Newsletter for Sunday 28 June 2020

26 Jun

Saints Peter and Paul, Princes of the Apostles

Today we celebrate the Solemnity of Saints Peter and Paul, the two Princes of the Apostles and the foundations of the Church. Both were martyred for the Faith in Rome. St Peter was crucified upside down because he didn’t consider himself worthy to die in the same way as the Master, in what today is a courtyard to the left of St Peter’s Basilica. He was buried in a nearby cemetery on Vatican Hill and St Peter’s Basilica was later built over his tomb. St Paul was beheaded in a place now called ‘Tre Fontane’ (Italian for three fountains, after the legend that the three springs in the spot mark the three places where Paul’s head bounced after being beheaded). He was also buried in a nearby cemetery over which St Paul’s Basilica now stands, and it’s where I, with ten others, was ordained a Deacon in June 2014.

St Peter is important because he was the first Pope. JESUS changed his name from Simon to Peter which means ‘rock’. Then in today’s Gospel we hear Our Lord say to Peter after he has confessed Him to be the Christ, “You are Peter and on this rock I will build My Church and the gates of Hell shall not prevail against it.” In these words Peter is appointed head of the Apostles and received the supreme authority to teach and govern the whole Church. This is made more explicit by the giving of the keys. “I will give you the keys of the Kingdom of Heaven; whatever you bind on earth shall be considered bound in Heaven; whatever you loose on earth shall be considered loosed in Heaven.” This is what we call the promise of the primacy, but the primacy was conferred by Our Lord to Peter after the Resurrection when He said to him, “Feed My lambs…feed My sheep” (John 21:15-17). The primacy of Peter was recognised by the early Church as we can see clearly in the Acts of the Apostles. Peter takes charge of the election of Matthias to replace Judas as an Apostle (1:15-22). Peter gives the sermon at Pentecost (2:14-41). Peter works the first miracle (3:1-10). It is Peter who excommunicates the first heretic Simon Magus (8:9-24) and so on. Also St Paul, when he was about to begin his mission thought it necessary to gain recognition from Peter (Galatians 1:18). Peter became the first Bishop of Rome, and like him, his successors were recognised as the Supreme Head of the Church on earth and Pope Francis is the 265th Successor of St Peter.“Ubi Petrus ibi ecclesia.” That is, “Where Peter is, there is the Church.”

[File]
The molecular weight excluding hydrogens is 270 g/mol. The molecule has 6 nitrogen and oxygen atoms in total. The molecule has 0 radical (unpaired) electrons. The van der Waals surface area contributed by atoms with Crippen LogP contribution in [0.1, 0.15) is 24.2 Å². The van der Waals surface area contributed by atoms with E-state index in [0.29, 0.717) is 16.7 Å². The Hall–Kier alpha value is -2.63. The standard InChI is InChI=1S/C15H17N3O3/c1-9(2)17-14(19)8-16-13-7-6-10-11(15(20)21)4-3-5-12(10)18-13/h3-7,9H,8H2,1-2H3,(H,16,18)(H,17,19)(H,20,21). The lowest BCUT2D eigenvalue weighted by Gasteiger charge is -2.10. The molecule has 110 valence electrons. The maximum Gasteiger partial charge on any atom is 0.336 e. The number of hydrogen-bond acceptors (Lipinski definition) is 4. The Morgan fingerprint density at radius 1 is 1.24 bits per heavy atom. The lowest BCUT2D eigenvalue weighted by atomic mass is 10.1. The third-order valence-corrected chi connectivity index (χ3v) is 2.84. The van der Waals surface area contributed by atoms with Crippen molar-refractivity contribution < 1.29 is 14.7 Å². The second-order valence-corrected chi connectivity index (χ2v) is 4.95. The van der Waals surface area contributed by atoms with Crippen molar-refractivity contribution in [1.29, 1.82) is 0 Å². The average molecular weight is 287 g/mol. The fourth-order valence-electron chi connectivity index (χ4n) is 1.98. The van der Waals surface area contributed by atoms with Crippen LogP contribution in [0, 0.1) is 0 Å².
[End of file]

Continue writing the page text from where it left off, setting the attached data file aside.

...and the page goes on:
St Paul, originally called Saul, was the Apostle to the Gentiles. At first he was a Pharisee and persecuted the Christians, but one day when he was on the road to Damascus, JESUS appeared to him saying “Saul, Saul why are you persecuting Me?” And Saul said, “Who are You Lord?” And JESUS replied, “I am JESUS of Nazareth whom you are persecuting.” And Paul was converted and baptised (Acts 9:1-22). This changed his life completely and he went on many missionary journeys to proclaim Christ to those who had not heard of Him, particularly non-Jews.

The Church still stands today as Christ promised She would because She was founded by Him, the Son of God. She has weathered many storms and She will also survive the present crisis. She does not change her doctrine because “the doctrine is not Mine but His that sent Me” (John 7:16). Let us thank God that He founded the One, Holy, Roman, Catholic and Apostolic Church on Peter the Rock, and let us pray for the Supreme Head of the Church on earth today, Pope Francis, that God will give him the grace to follow St Peter and St Paul in zeal for the true religion and for the salvation of souls.

Fr Paul Gillham, IC

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